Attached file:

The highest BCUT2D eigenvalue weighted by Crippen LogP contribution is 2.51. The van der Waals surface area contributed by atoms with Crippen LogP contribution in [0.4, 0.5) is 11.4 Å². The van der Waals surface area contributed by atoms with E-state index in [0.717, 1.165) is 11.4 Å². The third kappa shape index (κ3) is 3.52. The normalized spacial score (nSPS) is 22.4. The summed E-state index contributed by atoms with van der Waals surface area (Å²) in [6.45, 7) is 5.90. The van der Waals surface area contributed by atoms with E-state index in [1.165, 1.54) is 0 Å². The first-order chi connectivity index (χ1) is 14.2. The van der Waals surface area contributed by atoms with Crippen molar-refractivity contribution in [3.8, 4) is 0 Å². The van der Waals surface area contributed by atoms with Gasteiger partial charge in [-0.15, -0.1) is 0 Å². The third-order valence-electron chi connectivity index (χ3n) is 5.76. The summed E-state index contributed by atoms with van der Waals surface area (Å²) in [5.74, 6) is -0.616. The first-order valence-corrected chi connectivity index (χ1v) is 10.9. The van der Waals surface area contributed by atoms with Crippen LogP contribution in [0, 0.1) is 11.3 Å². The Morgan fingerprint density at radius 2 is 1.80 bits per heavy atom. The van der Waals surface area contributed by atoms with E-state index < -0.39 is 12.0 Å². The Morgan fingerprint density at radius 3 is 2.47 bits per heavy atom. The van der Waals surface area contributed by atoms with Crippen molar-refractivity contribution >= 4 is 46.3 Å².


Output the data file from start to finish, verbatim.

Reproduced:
The highest BCUT2D eigenvalue weighted by Crippen LogP contribution is 2.51. The van der Waals surface area contributed by atoms with Crippen LogP contribution in [0.4, 0.5) is 11.4 Å². The van der Waals surface area contributed by atoms with E-state index in [0.717, 1.165) is 11.4 Å². The third kappa shape index (κ3) is 3.52. The normalized spacial score (nSPS) is 22.4. The summed E-state index contributed by atoms with van der Waals surface area (Å²) in [6.45, 7) is 5.90. The van der Waals surface area contributed by atoms with E-state index in [1.165, 1.54) is 0 Å². The first-order chi connectivity index (χ1) is 14.2. The van der Waals surface area contributed by atoms with Crippen molar-refractivity contribution in [3.8, 4) is 0 Å². The van der Waals surface area contributed by atoms with Gasteiger partial charge in [-0.15, -0.1) is 0 Å². The third-order valence-electron chi connectivity index (χ3n) is 5.76. The summed E-state index contributed by atoms with van der Waals surface area (Å²) in [5.74, 6) is -0.616. The first-order valence-corrected chi connectivity index (χ1v) is 10.9. The van der Waals surface area contributed by atoms with Crippen LogP contribution in [0, 0.1) is 11.3 Å². The Morgan fingerprint density at radius 2 is 1.80 bits per heavy atom. The van der Waals surface area contributed by atoms with E-state index < -0.39 is 12.0 Å². The Morgan fingerprint density at radius 3 is 2.47 bits per heavy atom. The van der Waals surface area contributed by atoms with Crippen molar-refractivity contribution >= 4 is 46.3 Å².